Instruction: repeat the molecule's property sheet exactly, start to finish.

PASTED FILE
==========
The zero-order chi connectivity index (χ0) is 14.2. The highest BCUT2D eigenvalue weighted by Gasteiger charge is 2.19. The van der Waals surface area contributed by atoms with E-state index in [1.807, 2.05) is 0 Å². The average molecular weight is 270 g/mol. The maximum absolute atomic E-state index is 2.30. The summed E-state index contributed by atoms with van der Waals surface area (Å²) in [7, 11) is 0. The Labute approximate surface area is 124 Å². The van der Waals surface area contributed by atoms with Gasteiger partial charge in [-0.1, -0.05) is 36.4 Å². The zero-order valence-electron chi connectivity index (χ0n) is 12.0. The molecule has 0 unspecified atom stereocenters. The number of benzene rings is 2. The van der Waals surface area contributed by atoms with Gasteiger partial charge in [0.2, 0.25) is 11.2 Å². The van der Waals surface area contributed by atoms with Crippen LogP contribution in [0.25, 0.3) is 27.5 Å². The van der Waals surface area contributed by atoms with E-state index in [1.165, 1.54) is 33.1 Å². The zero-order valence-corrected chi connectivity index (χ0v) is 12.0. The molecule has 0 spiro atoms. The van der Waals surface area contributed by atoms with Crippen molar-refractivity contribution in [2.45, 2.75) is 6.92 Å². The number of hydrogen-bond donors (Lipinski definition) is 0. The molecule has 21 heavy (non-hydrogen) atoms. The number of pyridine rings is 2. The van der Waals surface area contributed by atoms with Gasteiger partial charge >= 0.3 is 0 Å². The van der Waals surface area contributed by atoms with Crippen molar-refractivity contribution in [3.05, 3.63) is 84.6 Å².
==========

The zero-order chi connectivity index (χ0) is 14.2. The highest BCUT2D eigenvalue weighted by Gasteiger charge is 2.19. The van der Waals surface area contributed by atoms with E-state index in [1.807, 2.05) is 0 Å². The average molecular weight is 270 g/mol. The maximum absolute atomic E-state index is 2.30. The summed E-state index contributed by atoms with van der Waals surface area (Å²) in [7, 11) is 0. The Labute approximate surface area is 124 Å². The van der Waals surface area contributed by atoms with Gasteiger partial charge in [-0.1, -0.05) is 36.4 Å². The zero-order valence-electron chi connectivity index (χ0n) is 12.0. The molecule has 0 unspecified atom stereocenters. The number of benzene rings is 2. The van der Waals surface area contributed by atoms with Gasteiger partial charge in [0.2, 0.25) is 11.2 Å². The van der Waals surface area contributed by atoms with Crippen LogP contribution in [0.25, 0.3) is 27.5 Å². The van der Waals surface area contributed by atoms with E-state index in [1.165, 1.54) is 33.1 Å². The zero-order valence-corrected chi connectivity index (χ0v) is 12.0. The molecule has 0 spiro atoms. The van der Waals surface area contributed by atoms with Crippen molar-refractivity contribution in [2.45, 2.75) is 6.92 Å². The number of hydrogen-bond donors (Lipinski definition) is 0. The molecule has 21 heavy (non-hydrogen) atoms. The number of pyridine rings is 2. The van der Waals surface area contributed by atoms with Gasteiger partial charge >= 0.3 is 0 Å². The van der Waals surface area contributed by atoms with Crippen molar-refractivity contribution in [3.05, 3.63) is 84.6 Å².